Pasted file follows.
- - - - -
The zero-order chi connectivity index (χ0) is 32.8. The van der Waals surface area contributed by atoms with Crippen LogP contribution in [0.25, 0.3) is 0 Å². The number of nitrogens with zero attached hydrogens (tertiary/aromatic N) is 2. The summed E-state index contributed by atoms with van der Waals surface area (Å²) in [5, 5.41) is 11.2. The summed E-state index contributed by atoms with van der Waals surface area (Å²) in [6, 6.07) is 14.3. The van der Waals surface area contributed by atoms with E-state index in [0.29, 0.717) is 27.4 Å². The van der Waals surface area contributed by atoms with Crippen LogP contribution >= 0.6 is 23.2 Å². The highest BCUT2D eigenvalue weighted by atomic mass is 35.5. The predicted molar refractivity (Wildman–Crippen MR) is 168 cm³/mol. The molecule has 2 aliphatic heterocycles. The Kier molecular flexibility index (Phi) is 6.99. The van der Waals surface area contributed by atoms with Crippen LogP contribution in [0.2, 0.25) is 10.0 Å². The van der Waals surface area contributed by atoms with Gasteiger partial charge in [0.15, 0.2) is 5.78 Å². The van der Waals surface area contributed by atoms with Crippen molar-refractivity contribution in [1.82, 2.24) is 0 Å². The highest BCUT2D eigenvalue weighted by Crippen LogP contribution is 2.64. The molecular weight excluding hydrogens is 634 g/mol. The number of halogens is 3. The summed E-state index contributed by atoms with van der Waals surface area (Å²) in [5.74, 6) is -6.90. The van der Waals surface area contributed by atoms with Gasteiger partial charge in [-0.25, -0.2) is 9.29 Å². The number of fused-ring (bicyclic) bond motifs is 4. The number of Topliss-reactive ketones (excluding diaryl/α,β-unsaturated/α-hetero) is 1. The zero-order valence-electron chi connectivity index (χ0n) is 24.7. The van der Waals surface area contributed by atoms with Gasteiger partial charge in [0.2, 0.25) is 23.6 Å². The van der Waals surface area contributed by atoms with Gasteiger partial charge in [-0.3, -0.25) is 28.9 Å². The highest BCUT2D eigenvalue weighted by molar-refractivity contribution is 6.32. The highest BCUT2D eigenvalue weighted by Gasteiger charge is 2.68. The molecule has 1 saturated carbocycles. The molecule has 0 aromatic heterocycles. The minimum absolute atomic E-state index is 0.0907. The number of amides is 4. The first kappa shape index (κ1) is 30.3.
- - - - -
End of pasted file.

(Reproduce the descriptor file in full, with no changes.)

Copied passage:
The zero-order chi connectivity index (χ0) is 32.8. The van der Waals surface area contributed by atoms with Crippen LogP contribution in [0.25, 0.3) is 0 Å². The number of nitrogens with zero attached hydrogens (tertiary/aromatic N) is 2. The summed E-state index contributed by atoms with van der Waals surface area (Å²) in [5, 5.41) is 11.2. The summed E-state index contributed by atoms with van der Waals surface area (Å²) in [6, 6.07) is 14.3. The van der Waals surface area contributed by atoms with E-state index in [0.29, 0.717) is 27.4 Å². The van der Waals surface area contributed by atoms with Crippen LogP contribution >= 0.6 is 23.2 Å². The highest BCUT2D eigenvalue weighted by atomic mass is 35.5. The predicted molar refractivity (Wildman–Crippen MR) is 168 cm³/mol. The molecule has 2 aliphatic heterocycles. The Kier molecular flexibility index (Phi) is 6.99. The van der Waals surface area contributed by atoms with Crippen LogP contribution in [0.2, 0.25) is 10.0 Å². The van der Waals surface area contributed by atoms with Gasteiger partial charge in [0.15, 0.2) is 5.78 Å². The van der Waals surface area contributed by atoms with Crippen molar-refractivity contribution in [1.82, 2.24) is 0 Å². The highest BCUT2D eigenvalue weighted by Crippen LogP contribution is 2.64. The molecular weight excluding hydrogens is 634 g/mol. The number of halogens is 3. The summed E-state index contributed by atoms with van der Waals surface area (Å²) in [5.74, 6) is -6.90. The van der Waals surface area contributed by atoms with Gasteiger partial charge in [-0.25, -0.2) is 9.29 Å². The number of fused-ring (bicyclic) bond motifs is 4. The number of Topliss-reactive ketones (excluding diaryl/α,β-unsaturated/α-hetero) is 1. The zero-order valence-electron chi connectivity index (χ0n) is 24.7. The van der Waals surface area contributed by atoms with Gasteiger partial charge in [0.2, 0.25) is 23.6 Å². The van der Waals surface area contributed by atoms with Gasteiger partial charge in [-0.3, -0.25) is 28.9 Å². The highest BCUT2D eigenvalue weighted by molar-refractivity contribution is 6.32. The highest BCUT2D eigenvalue weighted by Gasteiger charge is 2.68. The molecule has 1 saturated carbocycles. The molecule has 0 aromatic heterocycles. The minimum absolute atomic E-state index is 0.0907. The number of amides is 4. The first kappa shape index (κ1) is 30.3.